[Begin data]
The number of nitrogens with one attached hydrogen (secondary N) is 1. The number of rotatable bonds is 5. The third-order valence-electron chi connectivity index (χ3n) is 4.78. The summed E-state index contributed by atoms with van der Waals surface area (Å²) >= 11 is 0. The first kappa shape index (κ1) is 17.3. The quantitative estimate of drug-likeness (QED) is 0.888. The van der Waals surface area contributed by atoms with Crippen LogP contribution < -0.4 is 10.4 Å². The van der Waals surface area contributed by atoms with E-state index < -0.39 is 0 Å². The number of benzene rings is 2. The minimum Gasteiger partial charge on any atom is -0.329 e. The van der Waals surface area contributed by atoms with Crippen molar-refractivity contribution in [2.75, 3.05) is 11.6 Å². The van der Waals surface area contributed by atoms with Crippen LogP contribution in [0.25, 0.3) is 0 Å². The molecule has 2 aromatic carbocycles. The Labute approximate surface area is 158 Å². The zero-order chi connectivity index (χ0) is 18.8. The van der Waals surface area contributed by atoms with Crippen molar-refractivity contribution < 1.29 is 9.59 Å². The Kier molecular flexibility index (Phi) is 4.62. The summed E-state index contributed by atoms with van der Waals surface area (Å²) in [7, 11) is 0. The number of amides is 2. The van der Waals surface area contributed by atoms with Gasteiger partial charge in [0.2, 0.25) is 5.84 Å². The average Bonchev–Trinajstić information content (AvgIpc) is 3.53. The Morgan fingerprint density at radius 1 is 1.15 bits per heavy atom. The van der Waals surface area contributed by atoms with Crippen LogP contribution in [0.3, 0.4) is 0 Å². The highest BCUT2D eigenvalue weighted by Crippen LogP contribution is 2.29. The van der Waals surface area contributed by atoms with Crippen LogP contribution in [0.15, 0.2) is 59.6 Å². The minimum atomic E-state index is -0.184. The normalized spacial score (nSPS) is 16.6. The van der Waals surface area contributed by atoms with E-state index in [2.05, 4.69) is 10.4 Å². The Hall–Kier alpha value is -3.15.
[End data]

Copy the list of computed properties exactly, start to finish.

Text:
The number of nitrogens with one attached hydrogen (secondary N) is 1. The number of rotatable bonds is 5. The third-order valence-electron chi connectivity index (χ3n) is 4.78. The summed E-state index contributed by atoms with van der Waals surface area (Å²) >= 11 is 0. The first kappa shape index (κ1) is 17.3. The quantitative estimate of drug-likeness (QED) is 0.888. The van der Waals surface area contributed by atoms with Crippen LogP contribution < -0.4 is 10.4 Å². The van der Waals surface area contributed by atoms with E-state index < -0.39 is 0 Å². The number of benzene rings is 2. The minimum Gasteiger partial charge on any atom is -0.329 e. The van der Waals surface area contributed by atoms with Crippen molar-refractivity contribution in [2.75, 3.05) is 11.6 Å². The van der Waals surface area contributed by atoms with Crippen LogP contribution in [0.25, 0.3) is 0 Å². The molecule has 2 aromatic carbocycles. The Labute approximate surface area is 158 Å². The zero-order chi connectivity index (χ0) is 18.8. The van der Waals surface area contributed by atoms with Crippen molar-refractivity contribution < 1.29 is 9.59 Å². The Kier molecular flexibility index (Phi) is 4.62. The summed E-state index contributed by atoms with van der Waals surface area (Å²) in [7, 11) is 0. The number of amides is 2. The van der Waals surface area contributed by atoms with Gasteiger partial charge in [0.2, 0.25) is 5.84 Å². The average Bonchev–Trinajstić information content (AvgIpc) is 3.53. The Morgan fingerprint density at radius 1 is 1.15 bits per heavy atom. The van der Waals surface area contributed by atoms with Crippen LogP contribution in [0.3, 0.4) is 0 Å². The highest BCUT2D eigenvalue weighted by Crippen LogP contribution is 2.29. The van der Waals surface area contributed by atoms with Crippen LogP contribution in [0.15, 0.2) is 59.6 Å². The minimum atomic E-state index is -0.184. The normalized spacial score (nSPS) is 16.6. The van der Waals surface area contributed by atoms with E-state index in [2.05, 4.69) is 10.4 Å². The Hall–Kier alpha value is -3.15.